A first of its kind study in 2014 published in Pain looked at this very issue. The study tasked 52 healthy adult women with performing four activities that measured selective attention (being able to choose between competing targets), attention span (monitoring and updating information), and dividing and switching attention between two tasks (via Medical Daily). Period pain was found to negatively affect performance, and women struggled more when they had such pain.

Lead author Dr. Ed Keogh told Medical Xpress, "Pain is an extremely common experience and can have a disruptive effect on all our daily lives. Our research looked at how common everyday pain, experienced by many women each month, affects their ability to perform a range of complex tasks. This shows that the effects of pain go beyond the sensory experience, affecting what we think and feel."

Menstrual cramps aren’t just in the stomach

Just like morning sickness is a misnomer, so is the prevailing thinking about menstrual cramps being felt only in the stomach. Some women get period cramps in their legs or other parts of the body. "Sometimes women feel those cramps in different ways, including referred pain to their back, their buttocks, and their thighs," Dr. Raegan McDonald-Mosley, chief medical officer at Planned Parenthood Federation of America, told Vice. "It has to do with the release of a chemical called prostaglandins. It’s a normal part of the menstrual cycle that’s released from the endometrium, and it passes through the women’s body."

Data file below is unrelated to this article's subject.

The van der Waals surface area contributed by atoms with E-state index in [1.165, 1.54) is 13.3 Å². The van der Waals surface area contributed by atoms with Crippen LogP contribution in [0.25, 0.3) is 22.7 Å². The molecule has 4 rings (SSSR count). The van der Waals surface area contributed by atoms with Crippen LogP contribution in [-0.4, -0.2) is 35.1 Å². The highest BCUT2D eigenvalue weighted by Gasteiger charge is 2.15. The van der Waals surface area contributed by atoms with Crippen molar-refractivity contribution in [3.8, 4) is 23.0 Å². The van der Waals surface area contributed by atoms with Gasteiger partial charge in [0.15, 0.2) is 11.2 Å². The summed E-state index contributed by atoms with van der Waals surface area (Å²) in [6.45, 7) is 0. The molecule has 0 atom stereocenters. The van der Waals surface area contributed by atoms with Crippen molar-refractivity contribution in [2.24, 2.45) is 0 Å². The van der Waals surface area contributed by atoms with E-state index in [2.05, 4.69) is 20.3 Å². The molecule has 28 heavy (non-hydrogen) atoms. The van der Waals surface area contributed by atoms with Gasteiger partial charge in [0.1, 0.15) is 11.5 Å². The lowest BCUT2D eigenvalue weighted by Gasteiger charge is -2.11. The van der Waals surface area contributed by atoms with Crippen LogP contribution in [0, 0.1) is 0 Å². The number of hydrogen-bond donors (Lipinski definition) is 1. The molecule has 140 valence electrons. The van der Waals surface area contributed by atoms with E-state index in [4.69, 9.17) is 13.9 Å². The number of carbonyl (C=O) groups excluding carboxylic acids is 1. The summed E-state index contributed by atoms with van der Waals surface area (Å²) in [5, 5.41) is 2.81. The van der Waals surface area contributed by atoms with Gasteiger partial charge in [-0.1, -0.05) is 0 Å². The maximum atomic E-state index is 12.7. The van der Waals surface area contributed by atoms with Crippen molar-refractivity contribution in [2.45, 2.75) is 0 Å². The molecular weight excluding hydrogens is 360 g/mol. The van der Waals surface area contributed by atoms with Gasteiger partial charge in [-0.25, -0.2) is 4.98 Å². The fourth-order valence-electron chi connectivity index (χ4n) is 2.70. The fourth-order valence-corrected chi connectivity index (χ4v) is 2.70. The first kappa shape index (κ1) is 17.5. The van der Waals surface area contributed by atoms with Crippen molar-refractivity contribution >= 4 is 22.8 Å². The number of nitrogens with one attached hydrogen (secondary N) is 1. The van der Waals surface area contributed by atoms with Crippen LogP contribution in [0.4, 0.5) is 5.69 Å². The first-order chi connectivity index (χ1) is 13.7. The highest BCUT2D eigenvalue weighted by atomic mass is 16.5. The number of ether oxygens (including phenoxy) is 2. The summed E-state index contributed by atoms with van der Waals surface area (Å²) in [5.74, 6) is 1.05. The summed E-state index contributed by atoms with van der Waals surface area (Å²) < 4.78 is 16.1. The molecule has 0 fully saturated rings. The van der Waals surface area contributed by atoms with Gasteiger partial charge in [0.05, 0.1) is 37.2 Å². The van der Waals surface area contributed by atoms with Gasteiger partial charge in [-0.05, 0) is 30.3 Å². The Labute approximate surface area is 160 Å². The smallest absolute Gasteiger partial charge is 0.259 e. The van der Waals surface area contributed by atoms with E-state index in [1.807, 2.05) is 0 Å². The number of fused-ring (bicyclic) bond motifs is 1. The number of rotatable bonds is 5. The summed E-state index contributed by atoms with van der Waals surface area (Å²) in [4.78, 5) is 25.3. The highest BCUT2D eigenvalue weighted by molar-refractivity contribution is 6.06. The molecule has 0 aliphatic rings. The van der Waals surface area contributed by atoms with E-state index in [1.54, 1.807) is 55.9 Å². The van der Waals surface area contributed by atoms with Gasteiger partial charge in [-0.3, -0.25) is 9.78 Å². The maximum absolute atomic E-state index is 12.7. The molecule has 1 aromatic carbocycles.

It’s important to note that in some cases, severe period pain in unusual areas of the body can be a sign of a serious condition like endometriosis, Vice noted. Dr. McDonald-Mosley said if the pain is outside of the pelvic area or uterus and is really one-sided, that’s a potential clue that something’s wrong.

Your voice changes slightly during your period

Hormones can affect so many things –- even your voice. A 2011 study in the International Journal of Behavioral Biology found that hormonal changes in women across the menstrual cycle affect vocal production. "Results show that male raters could reliably identify voices recorded during menstruation," the abstract stated. The study went on to reveal that the findings "indicate that voice recordings taken at times of lowest fertility may uniquely impact women’s vocal production."

Popular Science reported that in a similar 2008 study published in Evolution and Human Behavior, all three male groups were able to pick out the voices recorded during menstruation more often than any of the other voices. The men in the first group who were correct explained that "they could tell by the mood (bad versus good), quality (harsh versus smooth), pitch (low versus high), and speed (slow versus fast) of the women’s voices," the publication revealed.

The second two groups said the menstrual voices sounded lower quality, pitch, and even mood. The researchers concluded that the men picked out the voices of menstruating women by choosing the most "unattractive" voice. Great, as if we needed another reason to feel less attractive during this time of month!

Your menstrual cycle can affect your oral health